"With respect, the law is not correctly stated. If we may say so, it is just the reverse. Ordinarily the evidence of a prosecutrix must carry the same weight as is attached to an injured person who is a victim of violence, unless there are special circumstances which call for greater caution, in which case it would be safe to act on her testimony if there is independent evidence lending assurance to her accusation."
Moved by an increase in sexual offences, especially during state custody, the Supreme Court has in this case finally clinched the issue by laying down that it is only in rarest of rare cases that court, in order to place reliance upon the evidence of a prosecutrix, should look for corroboration, following thereby that in all other cases a conviction of an accused can be based upon uncorroborated statement of the prosecutrix. Their lordships observed as under: -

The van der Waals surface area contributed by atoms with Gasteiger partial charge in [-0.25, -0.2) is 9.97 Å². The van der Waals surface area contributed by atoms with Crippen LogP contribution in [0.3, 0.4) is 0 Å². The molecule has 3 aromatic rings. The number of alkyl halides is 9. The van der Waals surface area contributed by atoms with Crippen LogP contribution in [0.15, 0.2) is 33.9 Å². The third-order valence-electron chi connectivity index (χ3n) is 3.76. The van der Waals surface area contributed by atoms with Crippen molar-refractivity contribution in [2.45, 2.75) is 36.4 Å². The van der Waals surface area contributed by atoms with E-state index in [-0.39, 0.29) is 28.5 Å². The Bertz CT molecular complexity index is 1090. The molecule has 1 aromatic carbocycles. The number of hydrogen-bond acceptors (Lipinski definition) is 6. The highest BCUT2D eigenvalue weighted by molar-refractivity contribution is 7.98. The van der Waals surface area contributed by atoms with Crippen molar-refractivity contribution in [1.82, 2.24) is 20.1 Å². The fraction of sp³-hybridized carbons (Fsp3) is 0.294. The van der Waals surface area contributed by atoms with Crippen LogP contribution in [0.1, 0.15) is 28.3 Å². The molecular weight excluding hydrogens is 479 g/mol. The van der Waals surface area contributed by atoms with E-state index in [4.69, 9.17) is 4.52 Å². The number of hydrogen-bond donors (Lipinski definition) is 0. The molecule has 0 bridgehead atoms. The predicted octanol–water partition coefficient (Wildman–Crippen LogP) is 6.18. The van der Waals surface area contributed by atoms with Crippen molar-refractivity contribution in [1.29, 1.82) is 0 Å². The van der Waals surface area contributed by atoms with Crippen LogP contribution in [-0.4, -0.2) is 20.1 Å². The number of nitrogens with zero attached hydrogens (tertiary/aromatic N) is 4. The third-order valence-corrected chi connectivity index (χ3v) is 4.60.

"We think it proper, having regard to the increase in number of sex -violation cases in the recent past, particularly cases of molestation and rape in custody, to remove the notion, if it persists, that the testimony of a woman who is a victim of sexual violence must ordinarily be corroborated in material particulars except in rarest of rare cases. To insist on corroboration except in the rarest of rare cases is to equate a woman who is a victim of lust of another with an accomplice to a crime and thereby insult womanhood. It would be adding insult to injury to tell a woman that her story of woe will not be believed it unless it is corroborated in material particulars as in the case of an accomplice to a crime. Ours is a conservative society where it concerns sexual behavior. Ours is not a permissive society as in some of the Western and European countries. Our standard of decency and morality in public life is not the same as in those countries. It is, however, unfortunate that respect for womanhood in our country is on the decline and cases of molestation and rape are steadily growing. An Indian woman is now required to suffer indignities in different forms, from lewd remarks to eve -teasing, from molestation to rape. Decency and morality in public life can be promoted and protested by only if we deal strictly with those who violate the societal norms. The standard of proof to be expected by the court in such cases must take into account the fact that such crimes generally are committed on the sly and very rarely direct evidence of a person other than the prosecutrix is available. Courts must also realise that ordinarily a woman, more so a young girl, will not stake her reputation by levelling a false charge concerning her chastity."